”When people think about Indigenous rights versus animal rights, they think about people who want to protect animals and how that conflicts with hunting or fishing rights,” explains his U of T Law colleague Angela Fernandez, the faculty’s leading animal law researcher, who has previously received the Truth and Reconciliation Commission (TRC) Teaching Award from the Students’ Law Society (SLS) and the Indigenous Law Students’ Association (ILSA), by including Indigenous perspectives, topics, and law as part of her course content.
For instance, looking at legislation where animals viewed in the way that Indigenous Peoples view them: as beings, worthy of respect
“What we're really trying to do, is advance the conversation and get people to think about what points of similarity and synchronicity might be. For instance, looking at legislation where animals are being viewed in the way that Indigenous Peoples view them: as beings, worthy of respect. How could that work with Western settler, colonial ideas and approaches, which currently give little or no protections for animals?”
Fernandez, who applies a historical framework to her study of the law and is cross-appointed to the department of history in U of T’s Faculty of Arts & Science, has seen a surge of interest in her animal law course, with nearly 50 students registered both last year and this fall.
Many of the leading voices in the field are U of T graduates
Some of the most prominent names in the field are U of T law alumni, including Maneesha Deckha (JD 1998), Director of the Animals and Society Research Initiative at the University of Victoria; University of Alberta Faculty of Law Professor Peter Sankoff (JD 1996) and his colleague, Jessica Eisen (JD 2009), an assistant professor; Katie Sykes (JD 2002), an associate professor at Thompson Rivers University's Faculty of Law.
Current alumni working in the field also include Scott Tinney (JD 2018), who works alongside Labchuk at Animal Justice, and Labcuk's classmate, Marty McKendry (JD 2012), who works on animal protection laws that have originated in recent years as a senior advisor on parliamentary strategy for the Offices of Senators Pierre Dalphond and Marty Klyne.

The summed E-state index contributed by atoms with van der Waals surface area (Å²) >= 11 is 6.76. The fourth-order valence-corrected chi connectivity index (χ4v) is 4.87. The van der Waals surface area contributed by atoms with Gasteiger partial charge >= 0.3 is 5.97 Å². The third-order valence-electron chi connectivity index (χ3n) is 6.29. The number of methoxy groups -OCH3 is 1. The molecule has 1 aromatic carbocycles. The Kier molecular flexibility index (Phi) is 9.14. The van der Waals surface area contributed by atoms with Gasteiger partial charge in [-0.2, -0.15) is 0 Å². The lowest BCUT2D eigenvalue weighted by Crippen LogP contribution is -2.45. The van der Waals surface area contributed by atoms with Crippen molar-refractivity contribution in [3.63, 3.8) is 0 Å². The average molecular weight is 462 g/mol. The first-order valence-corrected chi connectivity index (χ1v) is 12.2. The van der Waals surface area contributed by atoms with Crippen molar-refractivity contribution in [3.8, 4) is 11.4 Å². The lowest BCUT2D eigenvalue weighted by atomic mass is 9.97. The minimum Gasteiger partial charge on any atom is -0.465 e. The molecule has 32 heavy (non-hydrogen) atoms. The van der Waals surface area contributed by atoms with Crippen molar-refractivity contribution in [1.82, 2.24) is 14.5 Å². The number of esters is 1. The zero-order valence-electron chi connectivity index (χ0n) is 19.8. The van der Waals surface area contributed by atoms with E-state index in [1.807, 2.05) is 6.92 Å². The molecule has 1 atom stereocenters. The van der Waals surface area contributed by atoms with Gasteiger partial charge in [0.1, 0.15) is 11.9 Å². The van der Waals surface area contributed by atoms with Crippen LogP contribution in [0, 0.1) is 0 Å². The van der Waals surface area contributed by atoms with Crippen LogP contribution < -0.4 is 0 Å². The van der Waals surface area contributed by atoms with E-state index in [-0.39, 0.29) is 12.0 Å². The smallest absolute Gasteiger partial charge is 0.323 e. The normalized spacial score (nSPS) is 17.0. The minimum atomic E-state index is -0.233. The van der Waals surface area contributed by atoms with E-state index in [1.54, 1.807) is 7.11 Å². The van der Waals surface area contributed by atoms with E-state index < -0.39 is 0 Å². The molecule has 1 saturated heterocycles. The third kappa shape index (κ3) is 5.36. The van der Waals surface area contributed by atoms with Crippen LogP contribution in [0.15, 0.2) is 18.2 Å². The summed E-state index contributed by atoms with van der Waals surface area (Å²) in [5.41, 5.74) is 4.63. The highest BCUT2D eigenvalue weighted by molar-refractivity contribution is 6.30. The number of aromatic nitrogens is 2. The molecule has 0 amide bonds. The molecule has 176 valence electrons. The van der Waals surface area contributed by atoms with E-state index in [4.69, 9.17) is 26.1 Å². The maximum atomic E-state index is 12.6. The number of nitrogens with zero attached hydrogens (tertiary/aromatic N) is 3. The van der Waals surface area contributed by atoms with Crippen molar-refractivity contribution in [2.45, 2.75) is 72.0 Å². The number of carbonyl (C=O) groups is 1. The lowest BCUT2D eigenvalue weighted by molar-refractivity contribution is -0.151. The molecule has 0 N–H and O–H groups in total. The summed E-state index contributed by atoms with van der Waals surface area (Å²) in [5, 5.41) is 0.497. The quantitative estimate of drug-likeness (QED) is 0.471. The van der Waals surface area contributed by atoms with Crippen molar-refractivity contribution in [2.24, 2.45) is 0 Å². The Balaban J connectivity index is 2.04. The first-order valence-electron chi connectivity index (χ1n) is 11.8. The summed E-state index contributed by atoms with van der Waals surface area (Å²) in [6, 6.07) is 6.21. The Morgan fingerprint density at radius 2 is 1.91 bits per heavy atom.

Many of the conference’s presenters and participants have also completed a JD or graduate work at U of T, including Man Ha (M.H.) Tse (LLM 2015), now a doctoral candidate in the animal law program at Harvard Law School.
In her scholar track presentation, “Animals as Property, Quasi-Property or Quasi-Person”, Fernandez focuses on terminology that challenges the traditional distinction between property and persons for nonhuman animals, arguing that this needs to be thought about as a continuum rather than an either/or binary.
She says even though animals are legally property, we can find ways in which we treat them as being different from property.
You can make a trust for your pet after you die. Legally, aren't we saying that animals are more than property?
“For instance, you can make a trust for your pet after you die to make sure that there's money there so they can be taken care of. There's no other equivalent property where you would be able to do that.
“I gather all these instances to say, well then, legally, aren't we saying that animals are more than property, or they’re special property?
A highlight of this year’s conference will be a virtual keynote by world-renowned philosopher, Martha C. Nussbaum (Hon LLD 1998), the Ernst Freund distinguished service professor of law and ethics. Her book, Creating Capabilities: The Human Development Approach, lays out a philosophical approach for humans to live their best lives, which she’ll discuss in application to animals.
“Her presence at this conference is really significant for the field,” says Fernandez.